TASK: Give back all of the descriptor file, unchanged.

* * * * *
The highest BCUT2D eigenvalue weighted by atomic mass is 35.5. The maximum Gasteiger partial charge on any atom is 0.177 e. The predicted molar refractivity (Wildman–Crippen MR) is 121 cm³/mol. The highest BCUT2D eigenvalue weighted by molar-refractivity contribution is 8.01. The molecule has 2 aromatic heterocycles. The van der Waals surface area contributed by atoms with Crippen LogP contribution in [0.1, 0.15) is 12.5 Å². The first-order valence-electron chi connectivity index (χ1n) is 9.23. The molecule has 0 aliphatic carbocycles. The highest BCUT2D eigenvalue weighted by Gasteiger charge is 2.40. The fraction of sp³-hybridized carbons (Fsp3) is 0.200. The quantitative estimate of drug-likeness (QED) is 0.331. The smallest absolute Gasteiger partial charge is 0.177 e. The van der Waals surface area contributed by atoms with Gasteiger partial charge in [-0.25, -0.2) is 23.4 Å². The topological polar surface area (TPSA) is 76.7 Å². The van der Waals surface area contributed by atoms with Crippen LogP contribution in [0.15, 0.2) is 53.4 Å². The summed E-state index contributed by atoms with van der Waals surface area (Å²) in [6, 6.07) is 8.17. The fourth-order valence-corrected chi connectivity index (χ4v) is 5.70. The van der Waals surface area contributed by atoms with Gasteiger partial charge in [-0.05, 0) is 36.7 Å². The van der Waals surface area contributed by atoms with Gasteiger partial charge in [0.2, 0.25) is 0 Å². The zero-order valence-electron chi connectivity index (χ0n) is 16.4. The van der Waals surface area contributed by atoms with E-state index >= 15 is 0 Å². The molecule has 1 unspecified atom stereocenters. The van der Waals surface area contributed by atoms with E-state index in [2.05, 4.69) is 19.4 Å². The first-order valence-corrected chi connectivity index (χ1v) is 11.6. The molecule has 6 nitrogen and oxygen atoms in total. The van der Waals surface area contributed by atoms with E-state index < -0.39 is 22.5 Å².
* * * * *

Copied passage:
The highest BCUT2D eigenvalue weighted by atomic mass is 35.5. The maximum Gasteiger partial charge on any atom is 0.177 e. The predicted molar refractivity (Wildman–Crippen MR) is 121 cm³/mol. The highest BCUT2D eigenvalue weighted by molar-refractivity contribution is 8.01. The molecule has 2 aromatic heterocycles. The van der Waals surface area contributed by atoms with Crippen LogP contribution in [0.1, 0.15) is 12.5 Å². The first-order valence-electron chi connectivity index (χ1n) is 9.23. The molecule has 0 aliphatic carbocycles. The highest BCUT2D eigenvalue weighted by Gasteiger charge is 2.40. The fraction of sp³-hybridized carbons (Fsp3) is 0.200. The quantitative estimate of drug-likeness (QED) is 0.331. The smallest absolute Gasteiger partial charge is 0.177 e. The van der Waals surface area contributed by atoms with Gasteiger partial charge in [-0.25, -0.2) is 23.4 Å². The topological polar surface area (TPSA) is 76.7 Å². The van der Waals surface area contributed by atoms with Crippen LogP contribution in [0.15, 0.2) is 53.4 Å². The summed E-state index contributed by atoms with van der Waals surface area (Å²) in [6, 6.07) is 8.17. The fourth-order valence-corrected chi connectivity index (χ4v) is 5.70. The van der Waals surface area contributed by atoms with Gasteiger partial charge in [-0.05, 0) is 36.7 Å². The van der Waals surface area contributed by atoms with Gasteiger partial charge in [0.2, 0.25) is 0 Å². The zero-order valence-electron chi connectivity index (χ0n) is 16.4. The van der Waals surface area contributed by atoms with E-state index >= 15 is 0 Å². The molecule has 1 unspecified atom stereocenters. The van der Waals surface area contributed by atoms with E-state index in [2.05, 4.69) is 19.4 Å². The first-order valence-corrected chi connectivity index (χ1v) is 11.6. The molecule has 6 nitrogen and oxygen atoms in total. The van der Waals surface area contributed by atoms with E-state index < -0.39 is 22.5 Å².